MILAN, Nov 14 (Reuters) - Italy's distressed porcelain maker
Richard Ginori 1735, which has made fine china
tableware for over 270 years, is going to be taken over by a
Richard Ginori, which has worked with designers such as Gio
Ponti and Missoni, is among several Italian brands to fall in
foreign hands after failing to stand on their own in an
increasingly competitive market.
Burdened by debts, Richard Ginori was first rescued in 2007
by Italian investor Roberto Villa, who restructured and brought
the group back on the stock market in 2009.
But fiscal problems and the impact of the credit squeeze
during the 2008 financial crisis weighed on the relaunch of one
of the symbols of Italian craftsmanship.
The group was put on sale by special administrators
appointed to avoid it going bankrupt.
In a statement on Wednesday, the company said an offer by a
consortium led by American tabletop maker Lenox Corp had been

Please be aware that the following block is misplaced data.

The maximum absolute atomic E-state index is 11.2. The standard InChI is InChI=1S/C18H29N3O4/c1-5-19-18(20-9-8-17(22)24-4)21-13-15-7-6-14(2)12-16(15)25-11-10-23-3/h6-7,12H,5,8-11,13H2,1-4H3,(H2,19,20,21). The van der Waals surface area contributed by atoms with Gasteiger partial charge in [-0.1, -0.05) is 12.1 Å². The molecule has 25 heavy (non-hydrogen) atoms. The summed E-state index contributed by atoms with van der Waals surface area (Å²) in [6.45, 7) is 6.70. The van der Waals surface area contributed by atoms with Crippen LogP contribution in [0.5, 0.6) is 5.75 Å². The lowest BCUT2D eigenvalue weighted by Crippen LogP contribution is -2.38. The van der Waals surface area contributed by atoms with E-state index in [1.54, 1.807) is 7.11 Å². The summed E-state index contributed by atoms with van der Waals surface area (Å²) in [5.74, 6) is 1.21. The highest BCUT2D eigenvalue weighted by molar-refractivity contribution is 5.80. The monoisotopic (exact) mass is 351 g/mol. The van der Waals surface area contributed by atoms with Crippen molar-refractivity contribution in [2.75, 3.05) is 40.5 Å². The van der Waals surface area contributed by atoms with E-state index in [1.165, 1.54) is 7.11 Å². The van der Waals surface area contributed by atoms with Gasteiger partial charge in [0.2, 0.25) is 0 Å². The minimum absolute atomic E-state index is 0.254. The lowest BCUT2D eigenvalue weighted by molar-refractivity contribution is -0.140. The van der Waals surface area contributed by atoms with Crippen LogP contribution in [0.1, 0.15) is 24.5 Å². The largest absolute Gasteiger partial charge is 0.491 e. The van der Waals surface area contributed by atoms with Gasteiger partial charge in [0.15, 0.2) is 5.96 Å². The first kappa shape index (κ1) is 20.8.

accepted and talks to define the sale would follow.
Romania's largest porcelain manufacturer, Apulum, will also
take part in the rescue of the company.
Italy, which is battling against a year-long recession, is
losing control of some of its best-known manufacturers.
Dubai-based Paris Group bought nearly bankrupt fashion house
Gianfranco Ferre last year. Cash-rich investors have also
snapped up healthier Italian groups such as Valentino, Bulgari
The sale of Richard Ginori had raised concerns among its
over 300 employees, mostly based at the group's historic plant
The Lenox-Apulum offer would preserve production of the
Richard Ginori brand in Italy, according to Italy's newswire
Lennox has also made china for the White House.
(Reporting by Antonella Ciancio; Editing by Leslie Adler)